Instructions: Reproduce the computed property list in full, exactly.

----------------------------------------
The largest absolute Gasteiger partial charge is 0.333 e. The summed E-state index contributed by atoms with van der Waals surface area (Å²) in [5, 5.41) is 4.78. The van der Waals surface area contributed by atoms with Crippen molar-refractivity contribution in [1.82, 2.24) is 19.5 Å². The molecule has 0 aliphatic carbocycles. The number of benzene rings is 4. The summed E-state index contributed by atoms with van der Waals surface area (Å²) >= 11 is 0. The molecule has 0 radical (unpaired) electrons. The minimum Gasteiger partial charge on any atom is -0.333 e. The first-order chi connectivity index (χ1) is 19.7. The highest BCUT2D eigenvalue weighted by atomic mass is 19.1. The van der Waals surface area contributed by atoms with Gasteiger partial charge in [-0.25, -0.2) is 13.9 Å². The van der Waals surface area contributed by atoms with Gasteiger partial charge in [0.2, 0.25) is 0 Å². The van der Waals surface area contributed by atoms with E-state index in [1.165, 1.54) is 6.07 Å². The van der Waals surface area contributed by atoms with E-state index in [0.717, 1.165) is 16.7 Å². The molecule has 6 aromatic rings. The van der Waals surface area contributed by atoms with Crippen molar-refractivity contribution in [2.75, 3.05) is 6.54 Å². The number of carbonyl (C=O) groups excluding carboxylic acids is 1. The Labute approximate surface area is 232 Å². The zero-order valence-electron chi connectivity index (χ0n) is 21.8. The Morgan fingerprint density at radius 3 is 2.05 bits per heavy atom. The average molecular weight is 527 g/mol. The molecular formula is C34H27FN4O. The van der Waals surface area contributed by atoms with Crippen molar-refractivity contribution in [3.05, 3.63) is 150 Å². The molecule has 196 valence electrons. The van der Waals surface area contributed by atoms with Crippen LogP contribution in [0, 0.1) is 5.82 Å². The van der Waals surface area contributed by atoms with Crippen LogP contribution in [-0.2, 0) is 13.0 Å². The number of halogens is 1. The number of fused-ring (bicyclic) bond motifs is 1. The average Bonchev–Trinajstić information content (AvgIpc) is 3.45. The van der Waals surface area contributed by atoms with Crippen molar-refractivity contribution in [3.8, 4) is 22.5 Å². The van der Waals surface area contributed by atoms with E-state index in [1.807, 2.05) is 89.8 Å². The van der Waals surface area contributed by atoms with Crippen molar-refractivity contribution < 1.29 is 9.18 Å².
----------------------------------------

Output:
The largest absolute Gasteiger partial charge is 0.333 e. The summed E-state index contributed by atoms with van der Waals surface area (Å²) in [5, 5.41) is 4.78. The van der Waals surface area contributed by atoms with Crippen molar-refractivity contribution in [1.82, 2.24) is 19.5 Å². The molecule has 0 aliphatic carbocycles. The number of benzene rings is 4. The summed E-state index contributed by atoms with van der Waals surface area (Å²) >= 11 is 0. The molecule has 0 radical (unpaired) electrons. The minimum Gasteiger partial charge on any atom is -0.333 e. The first-order chi connectivity index (χ1) is 19.7. The highest BCUT2D eigenvalue weighted by atomic mass is 19.1. The van der Waals surface area contributed by atoms with Gasteiger partial charge in [-0.25, -0.2) is 13.9 Å². The van der Waals surface area contributed by atoms with Gasteiger partial charge in [0.2, 0.25) is 0 Å². The van der Waals surface area contributed by atoms with E-state index in [1.165, 1.54) is 6.07 Å². The van der Waals surface area contributed by atoms with E-state index in [0.717, 1.165) is 16.7 Å². The molecule has 6 aromatic rings. The van der Waals surface area contributed by atoms with Crippen molar-refractivity contribution in [2.75, 3.05) is 6.54 Å². The number of carbonyl (C=O) groups excluding carboxylic acids is 1. The Labute approximate surface area is 232 Å². The zero-order valence-electron chi connectivity index (χ0n) is 21.8. The Morgan fingerprint density at radius 3 is 2.05 bits per heavy atom. The average molecular weight is 527 g/mol. The molecular formula is C34H27FN4O. The van der Waals surface area contributed by atoms with Crippen molar-refractivity contribution in [3.05, 3.63) is 150 Å². The molecule has 196 valence electrons. The van der Waals surface area contributed by atoms with Crippen LogP contribution in [0, 0.1) is 5.82 Å². The van der Waals surface area contributed by atoms with Crippen LogP contribution in [-0.2, 0) is 13.0 Å². The number of halogens is 1. The number of fused-ring (bicyclic) bond motifs is 1. The average Bonchev–Trinajstić information content (AvgIpc) is 3.45. The van der Waals surface area contributed by atoms with Crippen molar-refractivity contribution in [3.8, 4) is 22.5 Å². The van der Waals surface area contributed by atoms with E-state index in [1.807, 2.05) is 89.8 Å². The van der Waals surface area contributed by atoms with Crippen molar-refractivity contribution < 1.29 is 9.18 Å².